Frontlines is a Team-Based Multiplayer First Person Shooter, developed by Dreadnought Studios.


Frontlines is centered around innumerable factions that replaced most world governments in the late 1940s and early 1950s in an event called the Great Revolution. Five factions in particular exert more control than the others, whilst seventeen Secondary factions occasionally compete on the same scale as the main five. Additionally, dozens of smaller sovereign and puppet states fill out the new diplomatic order.

Game MechanicsEdit

There are a few important game mechanics in Frontlines. The largest of these is the morale system. Basically, whenever you are near friendlies, or friendly objectives or bases, your morale goes up, and you can move faster and aim better. When your morale is low, which is caused by enemies shooting at you, or being alone for long periods, you move slower and aim worse, and will probably die quicker. There are also HP Buffs, which are temporary boosts of your health, along with Rage and Panic. When you become enraged, morale has little to no effect on you. You can become enraged through certain different gadgets and boosters, or if you are having a morale boost and then alot of your teammates are killed. Rage usually only lasts a few seconds, and it takes a certain recharge time to become enraged again. Panic is caused when your morale reaches too low, and when panicked you can barely aim or move and will definitely die soon. Be aware, you can become enraged or panicked from the same events, so following your teammates just to try to become enraged could also get you panicked.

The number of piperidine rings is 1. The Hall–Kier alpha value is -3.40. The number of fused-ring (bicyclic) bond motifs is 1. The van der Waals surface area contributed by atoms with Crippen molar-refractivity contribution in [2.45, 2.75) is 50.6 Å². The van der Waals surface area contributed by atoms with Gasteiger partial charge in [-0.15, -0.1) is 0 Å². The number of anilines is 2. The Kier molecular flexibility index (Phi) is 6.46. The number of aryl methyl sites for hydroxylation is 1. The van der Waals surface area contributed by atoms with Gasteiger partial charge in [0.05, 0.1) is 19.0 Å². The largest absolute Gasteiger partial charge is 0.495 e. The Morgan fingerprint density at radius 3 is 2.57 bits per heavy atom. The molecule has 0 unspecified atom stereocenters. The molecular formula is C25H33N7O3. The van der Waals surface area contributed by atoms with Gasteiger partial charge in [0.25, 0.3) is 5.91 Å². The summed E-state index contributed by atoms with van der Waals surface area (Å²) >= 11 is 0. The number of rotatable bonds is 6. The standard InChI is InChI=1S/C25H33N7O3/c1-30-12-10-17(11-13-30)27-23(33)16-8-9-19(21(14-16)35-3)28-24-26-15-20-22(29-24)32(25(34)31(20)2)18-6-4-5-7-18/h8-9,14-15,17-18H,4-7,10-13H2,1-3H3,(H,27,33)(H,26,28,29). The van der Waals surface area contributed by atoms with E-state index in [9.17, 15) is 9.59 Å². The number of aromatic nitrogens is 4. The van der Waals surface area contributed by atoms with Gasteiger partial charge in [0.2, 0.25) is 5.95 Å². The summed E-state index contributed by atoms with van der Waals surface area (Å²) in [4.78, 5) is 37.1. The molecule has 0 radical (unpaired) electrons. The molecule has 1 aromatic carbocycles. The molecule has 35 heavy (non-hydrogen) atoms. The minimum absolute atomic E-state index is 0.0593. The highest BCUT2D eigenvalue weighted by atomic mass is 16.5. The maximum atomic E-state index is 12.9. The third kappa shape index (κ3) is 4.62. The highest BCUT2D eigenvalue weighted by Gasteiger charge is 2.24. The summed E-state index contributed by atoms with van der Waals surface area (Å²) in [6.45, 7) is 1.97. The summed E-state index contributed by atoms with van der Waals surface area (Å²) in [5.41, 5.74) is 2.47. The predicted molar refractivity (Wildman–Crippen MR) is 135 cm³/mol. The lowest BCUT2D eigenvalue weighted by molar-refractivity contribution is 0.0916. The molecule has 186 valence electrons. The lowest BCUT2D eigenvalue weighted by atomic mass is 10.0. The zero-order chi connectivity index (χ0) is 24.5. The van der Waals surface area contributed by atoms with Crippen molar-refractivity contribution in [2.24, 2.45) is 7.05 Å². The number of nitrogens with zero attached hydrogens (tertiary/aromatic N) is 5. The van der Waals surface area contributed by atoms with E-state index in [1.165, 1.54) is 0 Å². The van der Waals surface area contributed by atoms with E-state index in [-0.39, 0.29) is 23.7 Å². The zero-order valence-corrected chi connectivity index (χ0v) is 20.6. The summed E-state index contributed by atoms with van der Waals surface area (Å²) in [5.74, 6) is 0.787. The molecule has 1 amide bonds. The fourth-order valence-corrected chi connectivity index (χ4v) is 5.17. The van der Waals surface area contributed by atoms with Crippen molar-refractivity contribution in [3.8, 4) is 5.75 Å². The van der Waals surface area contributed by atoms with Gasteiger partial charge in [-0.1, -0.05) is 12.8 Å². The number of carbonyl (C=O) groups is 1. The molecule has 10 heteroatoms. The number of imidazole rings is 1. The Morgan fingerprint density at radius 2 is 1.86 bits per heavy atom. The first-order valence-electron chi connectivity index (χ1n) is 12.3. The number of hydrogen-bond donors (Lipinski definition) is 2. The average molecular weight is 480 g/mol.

Frontlines has only one map, which encompasses the entire Earth, though this map is split into many different sections, each run by a different server. There are certain portions of the map where fighting is prohibited; these are safe zones, and generally contain shops or refueling stations. There are also seams between server lines, where loading is accomplished; therefore, it is not possible to fight in these seams. The seams are as thin as possible and are placed usually far out to sea or in mountains.

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